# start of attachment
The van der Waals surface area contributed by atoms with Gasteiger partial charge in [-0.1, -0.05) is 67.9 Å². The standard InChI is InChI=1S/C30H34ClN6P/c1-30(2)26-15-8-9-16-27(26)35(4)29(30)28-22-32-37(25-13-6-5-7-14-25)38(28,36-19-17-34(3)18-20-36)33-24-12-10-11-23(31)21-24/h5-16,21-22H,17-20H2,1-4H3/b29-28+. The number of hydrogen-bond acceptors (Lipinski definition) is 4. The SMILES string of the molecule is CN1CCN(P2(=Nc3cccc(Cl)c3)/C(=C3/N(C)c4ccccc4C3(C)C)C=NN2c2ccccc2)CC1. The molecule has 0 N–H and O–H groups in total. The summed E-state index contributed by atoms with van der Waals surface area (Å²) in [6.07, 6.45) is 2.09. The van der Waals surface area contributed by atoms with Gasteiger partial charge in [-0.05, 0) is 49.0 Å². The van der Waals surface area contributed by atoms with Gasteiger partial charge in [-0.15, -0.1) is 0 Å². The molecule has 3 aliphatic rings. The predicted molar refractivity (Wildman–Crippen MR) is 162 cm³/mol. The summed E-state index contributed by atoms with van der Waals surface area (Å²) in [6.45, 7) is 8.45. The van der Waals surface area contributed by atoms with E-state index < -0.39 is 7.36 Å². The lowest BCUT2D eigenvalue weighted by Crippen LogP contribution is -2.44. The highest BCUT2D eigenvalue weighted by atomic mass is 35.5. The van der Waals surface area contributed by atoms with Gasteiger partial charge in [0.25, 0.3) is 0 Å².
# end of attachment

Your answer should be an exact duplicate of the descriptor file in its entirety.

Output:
The van der Waals surface area contributed by atoms with Gasteiger partial charge in [-0.1, -0.05) is 67.9 Å². The standard InChI is InChI=1S/C30H34ClN6P/c1-30(2)26-15-8-9-16-27(26)35(4)29(30)28-22-32-37(25-13-6-5-7-14-25)38(28,36-19-17-34(3)18-20-36)33-24-12-10-11-23(31)21-24/h5-16,21-22H,17-20H2,1-4H3/b29-28+. The number of hydrogen-bond acceptors (Lipinski definition) is 4. The SMILES string of the molecule is CN1CCN(P2(=Nc3cccc(Cl)c3)/C(=C3/N(C)c4ccccc4C3(C)C)C=NN2c2ccccc2)CC1. The molecule has 0 N–H and O–H groups in total. The summed E-state index contributed by atoms with van der Waals surface area (Å²) in [6.07, 6.45) is 2.09. The van der Waals surface area contributed by atoms with Gasteiger partial charge in [-0.05, 0) is 49.0 Å². The van der Waals surface area contributed by atoms with Gasteiger partial charge in [-0.15, -0.1) is 0 Å². The molecule has 3 aliphatic rings. The predicted molar refractivity (Wildman–Crippen MR) is 162 cm³/mol. The summed E-state index contributed by atoms with van der Waals surface area (Å²) in [6.45, 7) is 8.45. The van der Waals surface area contributed by atoms with E-state index < -0.39 is 7.36 Å². The lowest BCUT2D eigenvalue weighted by Crippen LogP contribution is -2.44. The highest BCUT2D eigenvalue weighted by atomic mass is 35.5. The van der Waals surface area contributed by atoms with Gasteiger partial charge in [0.25, 0.3) is 0 Å².